Suggesting conspiracy, a woman who says she is a registered nurse living in Tampa claims that, despite news reports, COVID-19 is not ravaging Florida.
“Don’t believe the hype that Florida numbers are up,” her July 25 Facebook post states. “It’s a blatant lie. Many of my other nursing colleagues here in Florida have confirmed this. #exposeitall.”
The woman identifies herself on Facebook as Erin Marie, a registered nurse who lives in Tampa. She is Erin Marie Olszewski, and her posts on Facebook and Instagram were flagged as part of Facebook’s efforts to combat false news and misinformation on its News Feed. (Read more about our partnership with Facebook.)
She did not reply to our request for information to back her claim.
The claim is wrong.
Spate of news reports on the surge
What the post suggests is hype were numerous news stories about how hard Florida is being hit.
On the same day of the post, the Wall Street Journal reported that Florida is recording more COVID-19 cases than any other state, with hospitalizations in some areas rising at the fastest rate since the start of the pandemic.
The next day, the Associated Press reported that Florida accounted for one-fifth of the nation’s new infections last week, more than any other state.
Florida reported 73,199 coronavirus cases over the seven-day period from July 16 to July 22, according to the Tampa Bay Times. That’s 60 percent more weekly cases than the last reporting period and three times higher than the number of cases reported two weeks earlier, with infections reaching a rate not seen since Feb. 5.
Various statistics detail the surge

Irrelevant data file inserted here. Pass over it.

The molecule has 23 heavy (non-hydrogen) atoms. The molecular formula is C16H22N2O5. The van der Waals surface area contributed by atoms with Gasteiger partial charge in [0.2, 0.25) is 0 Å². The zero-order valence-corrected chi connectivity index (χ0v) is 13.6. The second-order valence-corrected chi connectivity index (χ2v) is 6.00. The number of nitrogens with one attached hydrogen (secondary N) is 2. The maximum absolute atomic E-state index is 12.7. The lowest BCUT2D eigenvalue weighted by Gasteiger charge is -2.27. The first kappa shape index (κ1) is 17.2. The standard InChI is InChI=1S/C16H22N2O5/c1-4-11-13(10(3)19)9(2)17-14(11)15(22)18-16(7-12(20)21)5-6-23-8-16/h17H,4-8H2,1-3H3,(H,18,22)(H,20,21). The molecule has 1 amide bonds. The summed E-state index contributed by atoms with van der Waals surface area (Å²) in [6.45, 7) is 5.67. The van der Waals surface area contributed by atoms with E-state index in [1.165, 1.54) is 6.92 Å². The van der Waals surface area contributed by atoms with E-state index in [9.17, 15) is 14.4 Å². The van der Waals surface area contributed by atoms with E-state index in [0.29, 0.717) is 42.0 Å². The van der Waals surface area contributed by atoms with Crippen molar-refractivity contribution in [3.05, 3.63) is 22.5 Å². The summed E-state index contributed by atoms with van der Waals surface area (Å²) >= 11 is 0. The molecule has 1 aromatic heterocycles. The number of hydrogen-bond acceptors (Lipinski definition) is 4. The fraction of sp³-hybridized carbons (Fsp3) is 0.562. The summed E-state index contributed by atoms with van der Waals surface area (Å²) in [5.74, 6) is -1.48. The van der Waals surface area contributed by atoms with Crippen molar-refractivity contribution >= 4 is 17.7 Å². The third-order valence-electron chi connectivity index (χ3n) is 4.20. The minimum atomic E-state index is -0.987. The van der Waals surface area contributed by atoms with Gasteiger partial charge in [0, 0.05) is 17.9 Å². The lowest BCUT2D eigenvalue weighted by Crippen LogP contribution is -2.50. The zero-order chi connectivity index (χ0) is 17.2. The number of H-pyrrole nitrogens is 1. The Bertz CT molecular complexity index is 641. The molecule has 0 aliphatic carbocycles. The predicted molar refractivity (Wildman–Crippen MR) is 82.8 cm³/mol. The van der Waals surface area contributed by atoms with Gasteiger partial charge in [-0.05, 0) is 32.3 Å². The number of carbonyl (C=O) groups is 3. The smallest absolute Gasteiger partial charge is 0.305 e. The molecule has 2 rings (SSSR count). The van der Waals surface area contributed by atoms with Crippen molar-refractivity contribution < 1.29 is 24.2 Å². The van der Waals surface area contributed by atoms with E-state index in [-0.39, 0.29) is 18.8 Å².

Now let’s see how that stacks up with the nation.
As of July 27, there were 397,718 new COVID-19 cases in the U.S. in the last week, according to the federal Centers for Disease Control and Prevention. More than 22 percent — 87,470 — were in Florida.
Florida had 407.3 cases per 100,000 people as of July 27, the second-highest rate, behind Louisiana’s 441.
Over the same time period, Florida recorded 370 COVID-19 deaths, highest among the states. Texas was second, with 201.
Florida’s 1.7 deaths per 100,000 people meant it tied for third-highest among the states. Nevada was highest at 2.5.
The surge has occurred despite the fact that Florida is relatively well vaccinated. According to the Mayo Clinic, 56.7 percent of Florida’s 21 million residents have received at least one dose, which puts Florida just under the middle of the pack among states; and 48.5 percent are fully vaccinated.
Sonja Rasmussen, a professor in epidemiology at the University of Florida, said that overall vaccination rates don’t take into account pockets of the state that have low vaccination levels and are therefore susceptible to fast outbreaks that can spread.
Jason Salemi, professor of epidemiology at the University of South Florida, said four main factors explain the surge:
- the much higher infectiousness of the delta variant of the coronavirus;
- 8 million age-eligible Floridians not having been vaccinated;
- people using fewer prevention measures such as mask-wearing;
- and hot weather driving people indoors, where it’s easier to spread the virus.
Mary Jo Trepka, chair of the Department of Epidemiology at Florida International University, added that a lower rate of vaccination among people under age 65 is a problem, because they tend to interact with more people.
“People want this to be over, but just because you want it to be over doesn’t mean it’s over,” Trepka said.
Christina Pushaw, the press secretary for Gov. Ron DeSantis, was asked by the Tallahassee Democrat whether DeSantis would declare a state of emergency, as he did when COVID-19 emerged in Florida in March 2020. She said: “No, there are no plans for a new state of emergency regarding COVID. What, concretely, do you believe a state of emergency would accomplish that cannot be accomplished without a state of emergency?”
A Facebook post claims that Florida’s COVID-19 numbers are “hype” and a “lie.”
Statistics prove that claim wrong. Florida is reporting the second-highest new case numbers in the nation, and the highest number of deaths.
We rate the claim Pants on Fire!
Editor’s note: An earlier version of this story incorrectly stated in the “Our ruling” section where Florida ranks in new case numbers and in deaths. The story has been updated.
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